In a worst case scenario, medallion losses could wipe out any windfall otherwise recognized from folding the Corporate Stabilization Fund into the Share Insurance Fund. One of the things I’ll be listening for at Thursday’s meeting is the extent to which NCUA has already taken these potential costs into account in debating what the appropriate premium for credit unions should be and what the appropriate size of any rebate should be as well.

More ADA Lawsuits

I don’t want credit unions to think that they are the only ones being subjected to ADA website lawsuits. Here is some information about two of the most recent ones I have spotted. In Gathers et al v., Inc. a Federal District Court Judge in Massachusetts recently denied the company’s request to have its ADA lawsuit dismissed. A second case is Kiler v. Rag & Bone Holdings, LLC. I haven’t had a chance to read the complaint yet but according to Law360, the lawsuit is bringing claims not only under the Federal ADA but New York State law as well. This could be an important development…

Speaking of websites, it is being reported that the NCUA is beginning to conduct website audits as part of examinations. If you’ve been subject to one of these, the Association would love to hear about it so that your pain can benefit others. On that note, kumbaya and enjoy your day.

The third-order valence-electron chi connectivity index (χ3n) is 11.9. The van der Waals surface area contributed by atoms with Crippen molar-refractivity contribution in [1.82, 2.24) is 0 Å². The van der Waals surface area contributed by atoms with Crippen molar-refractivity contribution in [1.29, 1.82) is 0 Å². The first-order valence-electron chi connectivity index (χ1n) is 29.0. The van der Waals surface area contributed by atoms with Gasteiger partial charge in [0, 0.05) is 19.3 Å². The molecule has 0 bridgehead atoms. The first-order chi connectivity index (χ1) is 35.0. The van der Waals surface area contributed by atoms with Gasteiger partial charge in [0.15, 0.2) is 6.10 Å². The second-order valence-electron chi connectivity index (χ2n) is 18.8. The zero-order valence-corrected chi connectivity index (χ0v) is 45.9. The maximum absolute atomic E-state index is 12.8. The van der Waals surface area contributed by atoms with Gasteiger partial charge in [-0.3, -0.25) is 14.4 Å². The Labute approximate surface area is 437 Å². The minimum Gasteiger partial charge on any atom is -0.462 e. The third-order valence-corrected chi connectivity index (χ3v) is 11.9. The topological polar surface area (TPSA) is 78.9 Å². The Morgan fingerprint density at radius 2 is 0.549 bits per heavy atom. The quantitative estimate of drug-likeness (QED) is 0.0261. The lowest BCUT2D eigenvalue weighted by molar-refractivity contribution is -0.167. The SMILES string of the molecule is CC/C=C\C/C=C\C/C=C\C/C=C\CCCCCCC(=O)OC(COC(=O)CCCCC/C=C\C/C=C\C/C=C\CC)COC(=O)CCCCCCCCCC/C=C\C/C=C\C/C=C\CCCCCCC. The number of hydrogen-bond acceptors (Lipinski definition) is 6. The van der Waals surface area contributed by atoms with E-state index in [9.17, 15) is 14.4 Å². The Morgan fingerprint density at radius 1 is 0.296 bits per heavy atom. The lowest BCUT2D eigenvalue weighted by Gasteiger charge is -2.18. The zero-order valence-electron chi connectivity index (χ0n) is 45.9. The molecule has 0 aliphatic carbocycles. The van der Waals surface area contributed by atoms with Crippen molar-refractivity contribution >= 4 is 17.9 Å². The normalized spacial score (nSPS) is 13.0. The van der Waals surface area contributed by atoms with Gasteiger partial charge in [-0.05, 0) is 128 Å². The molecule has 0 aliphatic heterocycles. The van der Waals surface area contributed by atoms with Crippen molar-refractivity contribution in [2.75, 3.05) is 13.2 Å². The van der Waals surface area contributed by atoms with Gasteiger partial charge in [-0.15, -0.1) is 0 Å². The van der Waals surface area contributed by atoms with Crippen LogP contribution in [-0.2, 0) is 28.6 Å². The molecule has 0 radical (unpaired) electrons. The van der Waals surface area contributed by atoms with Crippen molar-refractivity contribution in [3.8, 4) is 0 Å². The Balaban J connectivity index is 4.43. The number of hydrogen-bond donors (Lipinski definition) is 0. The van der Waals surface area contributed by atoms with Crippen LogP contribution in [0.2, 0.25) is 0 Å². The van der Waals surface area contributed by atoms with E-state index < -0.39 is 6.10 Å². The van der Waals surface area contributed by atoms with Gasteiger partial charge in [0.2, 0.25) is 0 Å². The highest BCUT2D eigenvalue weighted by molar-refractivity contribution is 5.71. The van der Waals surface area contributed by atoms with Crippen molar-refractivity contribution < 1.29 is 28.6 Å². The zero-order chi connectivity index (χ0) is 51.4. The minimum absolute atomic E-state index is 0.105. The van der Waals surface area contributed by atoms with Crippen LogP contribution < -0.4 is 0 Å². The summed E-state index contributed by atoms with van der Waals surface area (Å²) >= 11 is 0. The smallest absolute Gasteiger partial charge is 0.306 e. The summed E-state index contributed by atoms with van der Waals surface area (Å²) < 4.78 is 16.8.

February 13, 2018 at 9:28 am Leave a comment

Trump Administration Sends Mixed Signals On Marijuana Banking

The legal status of marijuana banking got even more hazy on Tuesday.

Remember when last I blogged about this issue Attorney General Sessions had just rescinded a Justice Department guidance issued by the Obama Administration in which the conditions under which federal prosecutors would not prosecute marijuana businesses in states where it was legal were outlined. FinCen followed with guidance explaining how financial institutions could comply with the Bank Secrecy Act and provide baking services for marijuana businesses.

But right after California implemented its legal marijuana program, the Justice Department announced that it was rescinding its earlier guidance.